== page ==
Poems look different because they are asking you to read them differently, to get into and inside them. Alice B. Fogel says that reading prose is like looking at your lawn from your kitchen window—you notice it as one thing, an expanse of green. But if you were a bug in that lawn, you’d see a lot of air. In her book Strange Terrain: A Poetry Handbook for the Reluctant Reader, Alice invites you to read a poem as if you were “that bug on a blade of grass. Crawl up one side and down the other of every line.”

Bodega opens with the poem “Something of a Proverb on Luck,” with these lines:

Magic resides 
In starfished palms.

Survey its yarns—
The many threads. We are

All blood, guts
& wants: alien

Crawl each line. Feel yourself hanging out there, as if at the tip of a blade of grass. Wing your way back to the left margin and crawl again. Notice how, from this perspective, what you just read seems different.

2) Notice what the words of a poem are doing

Poets play with words. Su Hwang noticeably plays with the Korean word Han, giving us 3 different poems with that same title, one in each of the book’s three sections. In section i. she explores Han as a verb. In section ii. Han becomes a noun, and in iii. it’s an adjective. 

To enjoy Bodega’s poems, it is not necessary to know that Han is a particularly Korean feeling, which can be described as a permanent emotional imprint rooted in an experience of injustice or unfairness, a sense that one’s tiny but important life is doomed to be consumed by invisible, unconquerable systemic powers. Some readers of poetry, however, will enjoy tackling a new poem as if it’s an expedition or archeological quest. When they make a discovery—of a new word, for example—they’ll bring in a team of experts to shed light on what it could mean. If you’re that kind of explorer, these articles will help you mine deeply, to discover more of Bodega’s buried treasures. 

A Complex Feeling Tugs at Koreans, Los Angeles Times

Psychology of Korean Han, The Korea Times 

And if you’ve never lived in New York City, you might ask your favorite search engine, “What is a Bodega?” 

3) Notice how the words of a poem sound

In the essay “Goatfoot, Milktongue, Twinbird,” Donald Hall explains how poetry touches us on archetypal, as well as deeply personal levels, through the pre-verbal experience of pleasure. You don’t have to understand this to experience it. Forget your need to make meaning for a moment, and simply enjoy the word-music. Mouth the words. Wrap your lips, tongue, and even your throat around this poem’s juiciness.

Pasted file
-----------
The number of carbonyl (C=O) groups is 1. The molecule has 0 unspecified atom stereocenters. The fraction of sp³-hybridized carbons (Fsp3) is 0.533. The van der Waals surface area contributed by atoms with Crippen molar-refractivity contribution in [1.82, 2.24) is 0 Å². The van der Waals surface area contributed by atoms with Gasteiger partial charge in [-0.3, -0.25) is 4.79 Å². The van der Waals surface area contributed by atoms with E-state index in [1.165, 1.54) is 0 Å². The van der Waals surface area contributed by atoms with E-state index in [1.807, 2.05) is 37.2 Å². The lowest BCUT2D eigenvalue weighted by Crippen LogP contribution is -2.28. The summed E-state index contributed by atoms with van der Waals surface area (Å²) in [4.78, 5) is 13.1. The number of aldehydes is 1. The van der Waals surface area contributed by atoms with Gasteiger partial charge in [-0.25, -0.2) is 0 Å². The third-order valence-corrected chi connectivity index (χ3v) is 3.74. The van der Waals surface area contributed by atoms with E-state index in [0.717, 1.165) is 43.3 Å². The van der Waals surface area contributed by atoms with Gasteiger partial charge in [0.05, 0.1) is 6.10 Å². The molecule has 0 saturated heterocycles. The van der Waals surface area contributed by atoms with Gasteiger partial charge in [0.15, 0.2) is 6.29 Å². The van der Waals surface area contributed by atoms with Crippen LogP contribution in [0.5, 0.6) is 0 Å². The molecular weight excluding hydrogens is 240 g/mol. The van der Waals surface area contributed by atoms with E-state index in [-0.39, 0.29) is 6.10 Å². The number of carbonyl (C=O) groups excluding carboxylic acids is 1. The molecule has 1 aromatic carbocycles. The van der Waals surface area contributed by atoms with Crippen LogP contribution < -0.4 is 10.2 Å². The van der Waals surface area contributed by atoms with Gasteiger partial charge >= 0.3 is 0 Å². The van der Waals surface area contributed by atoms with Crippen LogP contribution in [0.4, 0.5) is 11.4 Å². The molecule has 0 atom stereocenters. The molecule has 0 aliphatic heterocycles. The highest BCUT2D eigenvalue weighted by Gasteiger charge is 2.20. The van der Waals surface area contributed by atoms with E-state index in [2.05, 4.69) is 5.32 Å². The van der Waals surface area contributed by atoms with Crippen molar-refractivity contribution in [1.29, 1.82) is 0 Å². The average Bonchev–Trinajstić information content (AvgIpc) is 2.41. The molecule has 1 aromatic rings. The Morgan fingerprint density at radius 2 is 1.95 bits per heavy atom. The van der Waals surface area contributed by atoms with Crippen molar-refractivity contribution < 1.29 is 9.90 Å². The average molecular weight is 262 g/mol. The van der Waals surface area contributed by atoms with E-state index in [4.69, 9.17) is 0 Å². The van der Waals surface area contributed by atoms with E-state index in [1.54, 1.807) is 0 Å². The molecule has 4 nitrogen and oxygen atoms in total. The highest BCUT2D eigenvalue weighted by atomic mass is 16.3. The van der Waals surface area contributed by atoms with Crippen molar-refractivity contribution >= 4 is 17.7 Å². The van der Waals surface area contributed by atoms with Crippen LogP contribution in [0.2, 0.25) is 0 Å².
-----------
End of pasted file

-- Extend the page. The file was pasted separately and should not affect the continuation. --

Corner Store Still | Life

Behind rainbow Skittles, Marlboros,
Whatchamacallits—a recessed figure

Pines: her profile scored by fluorescence 
Like a knockoff Vermeer. Just as

Antique coins are painstakingly preserved,
She’s rendered motionless: boxed in.

4) Visualize the poem

One of the tools of poetry is image. Poets paint pictures with words. 

Solmaz Sharif calls these poems “observant and cinematic.” Read these poems while letting your mind’s eye see a film unfolding. Try that trick with these lines from “Assimilation Bouquet”

        your fist

like a nesting

picture dahlia,

in time-lapse

5) Feel the poem

Poetry is an exchange. Poets give readers the gift of their words. Readers give a poem their open hearts. A poem is like soup. It’s not quite finished until a reader seasons it with the sweet-hot-salty-sour-bitter flavors of their own emotions. 

In Bodega’s Han poems, the poet is signaling that we will encounter the intense, personal and collective emotions brought to the making of these poems. To get into “Han—3.”, is to open your heart to a complex tangle of fear, rage, confusion, stress, curiosity, and bemusement, which crescendo into a commingling of love with misery.

6) Think the poem

Poetry is also an examination, a testing of our ideas, opinions, and biases. When Su Hwang tells us,“Bodega explores issues of identity, race, im/ migration, and marginalization within marginalized communities,” we can expect to encounter poems that will prod us into thinking about these issues. For readers of poetry, thinking becomes a wonderfully stimulating activity—an intriguing, tickling urge. If curiosity is an itch, thinking is the satisfying scratch.